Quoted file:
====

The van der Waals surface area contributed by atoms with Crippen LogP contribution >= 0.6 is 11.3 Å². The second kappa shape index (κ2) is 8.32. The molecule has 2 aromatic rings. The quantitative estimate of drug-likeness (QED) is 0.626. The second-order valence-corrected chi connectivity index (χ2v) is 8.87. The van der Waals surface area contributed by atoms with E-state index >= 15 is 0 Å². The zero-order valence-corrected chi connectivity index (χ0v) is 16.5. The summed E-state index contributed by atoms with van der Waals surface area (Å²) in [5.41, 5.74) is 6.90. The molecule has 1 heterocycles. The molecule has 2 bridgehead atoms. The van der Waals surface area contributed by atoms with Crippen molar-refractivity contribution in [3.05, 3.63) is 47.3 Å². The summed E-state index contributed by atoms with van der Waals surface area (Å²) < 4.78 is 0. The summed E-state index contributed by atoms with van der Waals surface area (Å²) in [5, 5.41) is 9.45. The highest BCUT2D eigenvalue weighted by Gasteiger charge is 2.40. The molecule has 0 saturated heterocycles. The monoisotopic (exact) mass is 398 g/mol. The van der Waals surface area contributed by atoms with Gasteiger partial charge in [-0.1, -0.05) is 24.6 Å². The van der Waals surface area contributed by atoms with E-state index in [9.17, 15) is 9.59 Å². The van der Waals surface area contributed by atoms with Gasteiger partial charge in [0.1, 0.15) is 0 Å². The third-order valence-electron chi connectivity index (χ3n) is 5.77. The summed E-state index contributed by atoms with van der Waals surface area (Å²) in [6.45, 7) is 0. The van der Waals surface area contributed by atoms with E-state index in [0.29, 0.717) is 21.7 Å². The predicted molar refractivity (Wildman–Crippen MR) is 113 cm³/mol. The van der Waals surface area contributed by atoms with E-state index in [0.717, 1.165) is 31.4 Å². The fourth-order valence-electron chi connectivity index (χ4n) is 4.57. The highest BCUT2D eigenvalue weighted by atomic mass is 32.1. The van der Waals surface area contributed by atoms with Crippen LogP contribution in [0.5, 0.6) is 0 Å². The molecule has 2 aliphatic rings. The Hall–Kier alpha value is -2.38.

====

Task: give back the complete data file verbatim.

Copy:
The van der Waals surface area contributed by atoms with Crippen LogP contribution >= 0.6 is 11.3 Å². The second kappa shape index (κ2) is 8.32. The molecule has 2 aromatic rings. The quantitative estimate of drug-likeness (QED) is 0.626. The second-order valence-corrected chi connectivity index (χ2v) is 8.87. The van der Waals surface area contributed by atoms with E-state index >= 15 is 0 Å². The zero-order valence-corrected chi connectivity index (χ0v) is 16.5. The summed E-state index contributed by atoms with van der Waals surface area (Å²) in [5.41, 5.74) is 6.90. The molecule has 1 heterocycles. The molecule has 2 bridgehead atoms. The van der Waals surface area contributed by atoms with Crippen molar-refractivity contribution in [3.05, 3.63) is 47.3 Å². The summed E-state index contributed by atoms with van der Waals surface area (Å²) < 4.78 is 0. The summed E-state index contributed by atoms with van der Waals surface area (Å²) in [5, 5.41) is 9.45. The highest BCUT2D eigenvalue weighted by Gasteiger charge is 2.40. The molecule has 0 saturated heterocycles. The monoisotopic (exact) mass is 398 g/mol. The van der Waals surface area contributed by atoms with Gasteiger partial charge in [-0.1, -0.05) is 24.6 Å². The van der Waals surface area contributed by atoms with E-state index in [9.17, 15) is 9.59 Å². The van der Waals surface area contributed by atoms with Gasteiger partial charge in [0.1, 0.15) is 0 Å². The third-order valence-electron chi connectivity index (χ3n) is 5.77. The summed E-state index contributed by atoms with van der Waals surface area (Å²) in [6.45, 7) is 0. The van der Waals surface area contributed by atoms with E-state index in [0.29, 0.717) is 21.7 Å². The predicted molar refractivity (Wildman–Crippen MR) is 113 cm³/mol. The van der Waals surface area contributed by atoms with E-state index in [0.717, 1.165) is 31.4 Å². The fourth-order valence-electron chi connectivity index (χ4n) is 4.57. The highest BCUT2D eigenvalue weighted by atomic mass is 32.1. The van der Waals surface area contributed by atoms with Crippen LogP contribution in [0.5, 0.6) is 0 Å². The molecule has 2 aliphatic rings. The Hall–Kier alpha value is -2.38.